In the House of Representatives, Republican leaders were more than welcoming to the tea party revolution that took hold in 2010 — until it no longer suited their purposes. John Boehner and Mitch McConnell welcomed the energy and enthusiasm that tea party activists brought to the fight against President Barack Obama.
While the activists might have pushed the boundaries of acceptable partisan compact with threats like allowing the government to go into default, the discipline as a voting block and willingness to stand up to an ambitious President helped, in the leadership's minds, to revitalize the standing of the party. Or at least that's what Boehner thought before he felt he had to leave.
The conservatism of Ted Cruz reflects the general direction the party has taken since the 1980s. Most of the best social science research on this issue, such as that of Norm Ornstein and Tom Mann, makes clear that there has been a decisive shift to the right among Republicans that has been much faster and more dramatic than what occurred in the Democratic Party. The moderates in the GOP would have been considered conservative just a decade ago.
The kind of smashmouth, in-your-face politics that Trump and Cruz have been practicing in recent months is also born out of an era of conservative cable television and Internet outlets that have promoted this aggressive style of discourse.
For decades, conservative talk radio, which flourished in the 1980s, has been a major outlet for lashing out against political correctness. Hosts like Bob Grant, who cut his teeth in New York talk radio at the same time Trump came into the media spotlight, spread this talk all over the airwaves.
Conservative media outlets like Fox News and Internet sites like the Daily Caller or The Drudge Report encouraged Republicans to take a tougher approach against Democrats as well as their own leaders who were too cozy with the opposition.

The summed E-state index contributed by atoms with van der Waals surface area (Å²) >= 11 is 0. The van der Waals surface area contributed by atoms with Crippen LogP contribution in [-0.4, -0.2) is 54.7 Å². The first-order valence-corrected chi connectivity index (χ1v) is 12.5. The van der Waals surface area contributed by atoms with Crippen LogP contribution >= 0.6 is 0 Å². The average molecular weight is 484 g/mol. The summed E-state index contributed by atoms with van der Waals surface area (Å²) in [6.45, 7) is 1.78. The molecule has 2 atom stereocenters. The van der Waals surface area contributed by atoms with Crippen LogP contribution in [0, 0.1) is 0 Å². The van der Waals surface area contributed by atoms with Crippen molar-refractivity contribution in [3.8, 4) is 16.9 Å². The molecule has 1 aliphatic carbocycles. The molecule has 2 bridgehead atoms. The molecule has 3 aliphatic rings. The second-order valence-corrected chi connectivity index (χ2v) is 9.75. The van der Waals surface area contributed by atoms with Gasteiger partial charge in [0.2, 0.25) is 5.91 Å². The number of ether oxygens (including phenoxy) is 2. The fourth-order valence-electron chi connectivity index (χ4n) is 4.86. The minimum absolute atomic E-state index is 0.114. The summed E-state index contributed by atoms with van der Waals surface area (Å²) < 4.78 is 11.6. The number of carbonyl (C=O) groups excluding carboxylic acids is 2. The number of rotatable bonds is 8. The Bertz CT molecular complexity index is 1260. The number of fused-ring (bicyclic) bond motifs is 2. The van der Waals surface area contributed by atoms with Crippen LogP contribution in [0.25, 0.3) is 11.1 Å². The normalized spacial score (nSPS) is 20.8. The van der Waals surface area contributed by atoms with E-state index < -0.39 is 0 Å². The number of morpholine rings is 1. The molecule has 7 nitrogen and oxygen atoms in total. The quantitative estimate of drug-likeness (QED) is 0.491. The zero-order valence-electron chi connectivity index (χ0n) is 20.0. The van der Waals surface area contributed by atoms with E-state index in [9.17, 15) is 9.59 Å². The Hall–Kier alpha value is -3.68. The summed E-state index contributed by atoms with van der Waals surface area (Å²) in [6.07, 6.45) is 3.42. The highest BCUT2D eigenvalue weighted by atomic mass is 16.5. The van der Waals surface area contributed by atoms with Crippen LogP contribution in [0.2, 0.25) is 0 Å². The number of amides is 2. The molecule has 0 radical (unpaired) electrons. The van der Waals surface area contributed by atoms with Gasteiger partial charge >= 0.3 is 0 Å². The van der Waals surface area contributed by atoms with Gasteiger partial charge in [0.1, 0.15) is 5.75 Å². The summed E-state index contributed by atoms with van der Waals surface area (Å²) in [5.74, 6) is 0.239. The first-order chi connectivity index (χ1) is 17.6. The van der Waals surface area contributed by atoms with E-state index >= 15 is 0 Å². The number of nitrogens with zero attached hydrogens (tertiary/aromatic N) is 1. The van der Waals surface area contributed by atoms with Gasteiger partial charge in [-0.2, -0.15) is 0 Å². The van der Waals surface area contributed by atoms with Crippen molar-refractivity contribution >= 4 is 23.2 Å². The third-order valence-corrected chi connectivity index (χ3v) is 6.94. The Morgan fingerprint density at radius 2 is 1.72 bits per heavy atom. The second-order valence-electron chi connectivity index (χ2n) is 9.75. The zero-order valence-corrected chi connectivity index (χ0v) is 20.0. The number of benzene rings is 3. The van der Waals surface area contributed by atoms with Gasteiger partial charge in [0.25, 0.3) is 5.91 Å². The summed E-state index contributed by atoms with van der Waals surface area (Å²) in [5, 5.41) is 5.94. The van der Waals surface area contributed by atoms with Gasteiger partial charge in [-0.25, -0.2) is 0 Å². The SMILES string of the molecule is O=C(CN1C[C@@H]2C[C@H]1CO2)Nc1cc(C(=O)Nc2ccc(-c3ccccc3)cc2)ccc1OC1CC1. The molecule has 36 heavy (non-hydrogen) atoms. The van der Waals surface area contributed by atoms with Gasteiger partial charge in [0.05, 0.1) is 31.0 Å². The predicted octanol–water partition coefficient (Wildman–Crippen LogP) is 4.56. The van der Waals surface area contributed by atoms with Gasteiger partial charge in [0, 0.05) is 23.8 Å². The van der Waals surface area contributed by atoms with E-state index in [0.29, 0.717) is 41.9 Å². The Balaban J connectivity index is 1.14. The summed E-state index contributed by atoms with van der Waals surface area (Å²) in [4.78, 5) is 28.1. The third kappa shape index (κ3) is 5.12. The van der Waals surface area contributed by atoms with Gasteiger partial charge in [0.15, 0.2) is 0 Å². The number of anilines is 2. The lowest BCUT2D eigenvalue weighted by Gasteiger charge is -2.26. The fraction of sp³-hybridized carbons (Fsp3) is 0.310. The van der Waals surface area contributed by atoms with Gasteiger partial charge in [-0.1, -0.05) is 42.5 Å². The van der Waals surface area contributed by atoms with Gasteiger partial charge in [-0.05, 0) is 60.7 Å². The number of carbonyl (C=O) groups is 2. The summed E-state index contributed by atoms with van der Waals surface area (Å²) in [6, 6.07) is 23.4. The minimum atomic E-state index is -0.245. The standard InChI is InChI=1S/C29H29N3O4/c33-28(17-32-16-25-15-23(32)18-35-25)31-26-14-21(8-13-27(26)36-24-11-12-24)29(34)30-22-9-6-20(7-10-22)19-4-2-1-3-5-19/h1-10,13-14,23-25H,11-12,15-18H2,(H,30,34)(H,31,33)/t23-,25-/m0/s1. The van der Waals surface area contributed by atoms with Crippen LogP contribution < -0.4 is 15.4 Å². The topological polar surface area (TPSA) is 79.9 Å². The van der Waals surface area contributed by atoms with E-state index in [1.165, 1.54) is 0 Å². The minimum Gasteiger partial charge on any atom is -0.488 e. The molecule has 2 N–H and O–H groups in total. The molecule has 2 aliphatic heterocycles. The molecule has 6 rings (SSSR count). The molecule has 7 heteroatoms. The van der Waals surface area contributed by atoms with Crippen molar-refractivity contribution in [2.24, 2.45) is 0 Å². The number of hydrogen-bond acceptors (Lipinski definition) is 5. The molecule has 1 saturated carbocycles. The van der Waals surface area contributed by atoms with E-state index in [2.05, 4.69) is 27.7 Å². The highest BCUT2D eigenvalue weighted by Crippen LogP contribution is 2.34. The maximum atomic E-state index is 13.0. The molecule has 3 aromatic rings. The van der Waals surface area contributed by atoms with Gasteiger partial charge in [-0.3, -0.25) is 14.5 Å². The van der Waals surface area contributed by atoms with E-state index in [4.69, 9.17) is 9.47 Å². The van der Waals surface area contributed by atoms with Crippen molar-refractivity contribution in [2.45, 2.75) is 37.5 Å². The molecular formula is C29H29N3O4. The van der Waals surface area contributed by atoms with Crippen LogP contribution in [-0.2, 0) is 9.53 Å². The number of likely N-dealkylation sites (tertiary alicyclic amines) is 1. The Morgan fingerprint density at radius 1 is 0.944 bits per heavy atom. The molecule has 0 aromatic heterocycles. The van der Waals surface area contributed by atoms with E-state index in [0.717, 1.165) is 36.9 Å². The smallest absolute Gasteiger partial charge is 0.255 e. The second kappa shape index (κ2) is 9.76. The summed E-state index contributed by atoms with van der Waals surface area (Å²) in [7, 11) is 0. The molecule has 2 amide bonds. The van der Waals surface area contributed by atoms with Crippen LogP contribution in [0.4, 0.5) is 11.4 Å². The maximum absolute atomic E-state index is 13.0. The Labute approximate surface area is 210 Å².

The hosts on these outlets and the talking heads accepted a no-holds-barred style of conversation. This media environment became a regular outlet for many Republican politicians, who learned to talk this lingo to make sure they received airtime.
Running against Washington
At the heart of the Cruz and Trump campaign is an essential message that has been a central theme of conservatism in the post-World War II period: that Washington is never good and career politicians are without virtue.
Their anti-politics rhetoric comes directly out of the "conservative establishment" politics that formed in the 1970s and 1980s. "Government is not the solution to our problem; government is the problem," Reagan said.
Republicans have blasted government as ineffective and inefficient. Markets always work better, the say. In the minds of many conservatives, government bureaucrats, whether they work in the Department of Education or the IRS, are incompetent at best and evil at worst. Almost every major Republican presidential candidate has campaigned on this theme. Thus, it is not a surprise to see the Washington establishment is once again the enemy. In this respect, the message of Trump and Cruz is as traditional as can be.
It is certainly true that Trump has supported a number of issues, such as higher taxes, that don't fit well within the party orthodoxy. But even with that, his basic message and his political style fit well with trends that we have seen in Republican politics.
Republicans might want to complain about what they are seeing unfold before them. But this has deep-rooted connections to the kind of politics the party has been practicing. If Jeb Bush and John Kasich feel as if they are being pushed out by the "anti-establishment" mavericks, they need to acknowledge that these candidates are of their party's own making. The alliance, the ideas, the rhetoric and the style have all come from the heart of Republican politics. The only difference is that some of the major leaders no longer feel as if they are in control.